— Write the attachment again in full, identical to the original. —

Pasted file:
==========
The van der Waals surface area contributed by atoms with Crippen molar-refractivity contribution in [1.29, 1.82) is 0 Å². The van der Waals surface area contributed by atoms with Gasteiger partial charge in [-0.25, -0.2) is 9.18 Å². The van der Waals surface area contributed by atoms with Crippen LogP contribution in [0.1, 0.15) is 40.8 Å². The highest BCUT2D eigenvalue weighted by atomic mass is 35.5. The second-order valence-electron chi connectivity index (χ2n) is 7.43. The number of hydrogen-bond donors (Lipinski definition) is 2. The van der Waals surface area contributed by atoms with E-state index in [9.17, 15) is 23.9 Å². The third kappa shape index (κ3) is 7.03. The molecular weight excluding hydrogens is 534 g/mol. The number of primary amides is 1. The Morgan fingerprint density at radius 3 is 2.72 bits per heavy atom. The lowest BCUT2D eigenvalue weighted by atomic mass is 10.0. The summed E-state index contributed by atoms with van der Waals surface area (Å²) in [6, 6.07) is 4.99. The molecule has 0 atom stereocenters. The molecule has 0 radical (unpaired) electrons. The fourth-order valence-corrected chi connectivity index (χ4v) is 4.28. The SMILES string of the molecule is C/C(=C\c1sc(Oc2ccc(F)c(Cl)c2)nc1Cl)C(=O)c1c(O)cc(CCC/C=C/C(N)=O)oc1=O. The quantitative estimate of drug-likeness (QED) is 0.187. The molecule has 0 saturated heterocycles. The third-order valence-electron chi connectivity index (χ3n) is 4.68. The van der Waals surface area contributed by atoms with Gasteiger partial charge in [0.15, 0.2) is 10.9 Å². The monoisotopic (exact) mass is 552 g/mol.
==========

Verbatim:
The van der Waals surface area contributed by atoms with Crippen molar-refractivity contribution in [1.29, 1.82) is 0 Å². The van der Waals surface area contributed by atoms with Gasteiger partial charge in [-0.25, -0.2) is 9.18 Å². The van der Waals surface area contributed by atoms with Crippen LogP contribution in [0.1, 0.15) is 40.8 Å². The highest BCUT2D eigenvalue weighted by atomic mass is 35.5. The second-order valence-electron chi connectivity index (χ2n) is 7.43. The number of hydrogen-bond donors (Lipinski definition) is 2. The van der Waals surface area contributed by atoms with E-state index in [9.17, 15) is 23.9 Å². The third kappa shape index (κ3) is 7.03. The molecular weight excluding hydrogens is 534 g/mol. The number of primary amides is 1. The Morgan fingerprint density at radius 3 is 2.72 bits per heavy atom. The lowest BCUT2D eigenvalue weighted by atomic mass is 10.0. The summed E-state index contributed by atoms with van der Waals surface area (Å²) in [6, 6.07) is 4.99. The molecule has 0 atom stereocenters. The molecule has 0 radical (unpaired) electrons. The fourth-order valence-corrected chi connectivity index (χ4v) is 4.28. The SMILES string of the molecule is C/C(=C\c1sc(Oc2ccc(F)c(Cl)c2)nc1Cl)C(=O)c1c(O)cc(CCC/C=C/C(N)=O)oc1=O. The quantitative estimate of drug-likeness (QED) is 0.187. The molecule has 0 saturated heterocycles. The third-order valence-electron chi connectivity index (χ3n) is 4.68. The van der Waals surface area contributed by atoms with Gasteiger partial charge in [0.15, 0.2) is 10.9 Å². The monoisotopic (exact) mass is 552 g/mol.